Dedicated fans are what fuel a franchise, and Star Wars is no exception. In fact, one could argue that Star Wars fans sort of created the mold for all geekdoms that followed from to Ringers to Potterheads to Whovians to whatever the hell Game of Thrones fans call themselves.

And before we hear from you Trekkies/Trekkers, yes, Star Trek and its obsessive hordes predate Star Wars’, but let’s not get bogged down in semantics.

 

benedict cumberbatch, star trek, borg, khan

Silence or we’ll make sure Cumberbatch is cast as your new Borg Queen.

 

Most Star Wars fans are aware that there is a whole library of literary works that delve into the legends and characters of the Star Wars universe beyond those that we see in theaters and on TV, formerly known as the Expanded Universe (EU). Though not written by George Lucas, many were sanctioned by him, and in some cases, endorsed. Probably the most well-known series in the EU is the Thrawn Trilogy written by Timothy Zahn. These stories were a way to revisit the Star Wars universe long before there were prequels, sequels, animated shows, etc.

See kids, before the dark times, before The Phantom Menace, Lucas averred Return of the Jedi was the last film, and it so it was for 16 years. Meanwhile several authors expanded upon the characters, places and plots set in place by Lucas, and this enormous body of various works, the EU, was compiled. Seriously, if you’ve never known about any of this, the sheer volume of literature in this franchise is enough to fill Madison Square Garden.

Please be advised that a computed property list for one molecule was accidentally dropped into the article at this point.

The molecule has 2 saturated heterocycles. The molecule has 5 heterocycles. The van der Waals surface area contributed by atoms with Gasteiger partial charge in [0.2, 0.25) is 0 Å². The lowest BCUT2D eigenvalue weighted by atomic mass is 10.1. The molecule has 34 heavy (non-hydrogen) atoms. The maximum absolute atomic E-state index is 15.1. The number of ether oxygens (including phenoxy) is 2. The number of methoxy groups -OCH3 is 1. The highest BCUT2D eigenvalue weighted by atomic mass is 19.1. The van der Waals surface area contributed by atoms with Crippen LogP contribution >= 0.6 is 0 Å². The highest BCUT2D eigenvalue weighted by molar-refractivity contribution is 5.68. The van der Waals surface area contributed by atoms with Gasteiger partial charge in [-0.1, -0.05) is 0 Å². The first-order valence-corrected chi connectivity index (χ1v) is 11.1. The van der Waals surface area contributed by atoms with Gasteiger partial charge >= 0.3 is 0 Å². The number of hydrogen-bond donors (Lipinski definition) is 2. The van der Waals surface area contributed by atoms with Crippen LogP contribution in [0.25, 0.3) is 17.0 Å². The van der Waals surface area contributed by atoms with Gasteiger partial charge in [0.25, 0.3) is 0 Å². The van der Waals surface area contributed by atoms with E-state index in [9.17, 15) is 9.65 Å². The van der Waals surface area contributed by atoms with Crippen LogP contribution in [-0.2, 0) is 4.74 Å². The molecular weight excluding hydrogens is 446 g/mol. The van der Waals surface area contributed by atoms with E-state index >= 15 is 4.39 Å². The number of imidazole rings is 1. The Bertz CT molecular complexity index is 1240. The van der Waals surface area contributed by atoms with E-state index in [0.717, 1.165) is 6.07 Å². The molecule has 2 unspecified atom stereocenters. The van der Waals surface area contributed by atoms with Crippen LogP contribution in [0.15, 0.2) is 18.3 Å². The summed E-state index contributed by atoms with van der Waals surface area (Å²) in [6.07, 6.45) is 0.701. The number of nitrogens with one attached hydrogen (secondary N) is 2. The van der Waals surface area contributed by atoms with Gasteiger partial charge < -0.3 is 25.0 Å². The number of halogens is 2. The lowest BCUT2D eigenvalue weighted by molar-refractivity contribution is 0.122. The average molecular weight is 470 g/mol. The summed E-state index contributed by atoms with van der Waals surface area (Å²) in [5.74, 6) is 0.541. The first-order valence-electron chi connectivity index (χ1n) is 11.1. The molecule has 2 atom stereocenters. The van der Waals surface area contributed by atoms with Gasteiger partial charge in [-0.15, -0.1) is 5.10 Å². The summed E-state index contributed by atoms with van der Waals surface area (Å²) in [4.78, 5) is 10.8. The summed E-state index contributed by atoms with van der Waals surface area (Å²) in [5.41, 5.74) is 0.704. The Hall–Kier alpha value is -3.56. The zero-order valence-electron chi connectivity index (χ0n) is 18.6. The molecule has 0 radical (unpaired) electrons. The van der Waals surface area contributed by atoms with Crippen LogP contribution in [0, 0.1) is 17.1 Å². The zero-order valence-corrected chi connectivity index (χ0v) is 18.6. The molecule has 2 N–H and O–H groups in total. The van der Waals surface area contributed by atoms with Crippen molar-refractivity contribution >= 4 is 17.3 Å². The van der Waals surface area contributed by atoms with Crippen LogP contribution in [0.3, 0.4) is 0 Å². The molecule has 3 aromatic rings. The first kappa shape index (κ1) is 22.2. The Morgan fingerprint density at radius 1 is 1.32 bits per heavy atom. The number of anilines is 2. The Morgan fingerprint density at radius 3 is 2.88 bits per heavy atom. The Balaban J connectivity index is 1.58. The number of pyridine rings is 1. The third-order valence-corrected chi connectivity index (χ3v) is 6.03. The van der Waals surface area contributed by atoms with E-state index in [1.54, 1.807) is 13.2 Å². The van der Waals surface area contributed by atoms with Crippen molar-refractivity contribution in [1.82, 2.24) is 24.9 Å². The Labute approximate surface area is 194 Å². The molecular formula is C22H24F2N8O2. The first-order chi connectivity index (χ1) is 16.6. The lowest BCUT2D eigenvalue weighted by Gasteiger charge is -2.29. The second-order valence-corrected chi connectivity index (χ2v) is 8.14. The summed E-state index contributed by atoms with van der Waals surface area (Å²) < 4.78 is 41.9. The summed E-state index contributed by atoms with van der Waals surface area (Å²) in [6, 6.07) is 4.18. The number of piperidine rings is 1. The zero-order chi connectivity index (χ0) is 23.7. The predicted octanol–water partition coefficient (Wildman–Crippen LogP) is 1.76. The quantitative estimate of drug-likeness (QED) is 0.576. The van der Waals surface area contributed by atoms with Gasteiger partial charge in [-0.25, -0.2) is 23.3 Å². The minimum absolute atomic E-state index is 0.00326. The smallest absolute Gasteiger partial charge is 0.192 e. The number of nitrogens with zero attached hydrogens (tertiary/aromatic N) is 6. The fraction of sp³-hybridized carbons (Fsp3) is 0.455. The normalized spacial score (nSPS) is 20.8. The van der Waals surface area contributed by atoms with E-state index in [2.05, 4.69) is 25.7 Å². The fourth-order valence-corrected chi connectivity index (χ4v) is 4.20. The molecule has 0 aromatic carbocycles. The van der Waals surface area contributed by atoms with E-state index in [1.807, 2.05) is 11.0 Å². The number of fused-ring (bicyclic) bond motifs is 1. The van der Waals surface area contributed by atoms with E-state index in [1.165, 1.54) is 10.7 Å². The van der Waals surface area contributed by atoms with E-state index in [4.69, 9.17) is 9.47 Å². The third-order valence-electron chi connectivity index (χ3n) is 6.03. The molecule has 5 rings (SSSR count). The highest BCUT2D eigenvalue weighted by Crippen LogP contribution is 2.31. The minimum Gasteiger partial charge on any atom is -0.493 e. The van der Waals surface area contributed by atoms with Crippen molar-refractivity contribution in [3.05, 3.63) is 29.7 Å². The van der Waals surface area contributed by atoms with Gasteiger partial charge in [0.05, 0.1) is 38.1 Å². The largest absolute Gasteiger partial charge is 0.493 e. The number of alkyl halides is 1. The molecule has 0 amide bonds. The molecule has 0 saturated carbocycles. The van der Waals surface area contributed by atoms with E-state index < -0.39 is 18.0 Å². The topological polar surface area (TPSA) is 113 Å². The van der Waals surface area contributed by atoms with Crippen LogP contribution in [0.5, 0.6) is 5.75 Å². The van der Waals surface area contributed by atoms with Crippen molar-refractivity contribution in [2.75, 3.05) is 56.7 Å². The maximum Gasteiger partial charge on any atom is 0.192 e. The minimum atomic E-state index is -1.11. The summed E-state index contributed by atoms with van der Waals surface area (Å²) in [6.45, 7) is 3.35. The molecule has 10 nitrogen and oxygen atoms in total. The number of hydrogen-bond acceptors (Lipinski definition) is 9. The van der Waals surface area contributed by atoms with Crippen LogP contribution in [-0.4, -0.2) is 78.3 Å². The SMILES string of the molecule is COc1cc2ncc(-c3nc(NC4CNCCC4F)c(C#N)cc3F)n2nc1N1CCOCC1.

When Lucas sold Lucasfilm to Disney in 2012, and Disney went into revival overdrive, they largely, if not altogether ignored the decades of literature that had accumulated in the EU. In fact, according to Tech Times:

“The original Star Wars Expanded Universe was discontinued in 2014 by Disney in preparation for the new era of Star Wars movies, games, books and comics that would be ushered in with The Force Awakens. All of the existing Expanded Universe tales were then rebranded Star Wars: Legends to distinguish the stories as no longer official canon.”

The fans of those stories were pretty bummed. While some were able to watch Star Wars: The Force Awakens and truly enjoy it, many are pining for the characters and story lines they had grown used to for so long.

Combine all this nerd angst with the fact that many of thems are now adults with income as well as having social media at their fingertips and boom–they have a pubic arena at their disposal to get their wishes out there, however futile they may be.

Star Wars fan collective, Give Us Legends, took these tools and ran with it. After initiating a crowdfunding campaign on Indiegogo they raised nearly $5000, which enabled them to purchase a billboard in San Francisco, California, (home of Lucasfilm):

 

star wars, billboard, expanded universe, star wars fans, fan billboard, give us legends, giveuslegends.net

 

Though it’s unlikely Disney will adhere to this plea due to oh so many reasons, you have to love the effort and passion. With so many fighting for things like anti-LGBT laws, fracking and Common Core curriculum, it’s refreshing to see people band together to make something they love come to fruition. And by something we mean that isn’t likely to poison the masses or turn future generations into helpless adults who can’t make change for a $5 bill in less than 500 steps.

You never know; maybe Disney will throw them a bone in the form of an Easter egg or something. I’m sure they’ve been met with a lot of criticism, but in the words of novelist E.L. Forester:

“One person with passion is better than forty people merely interested.”

You do you, Star Wars fans. You do you.

Images via Lucasfilm, Tech Times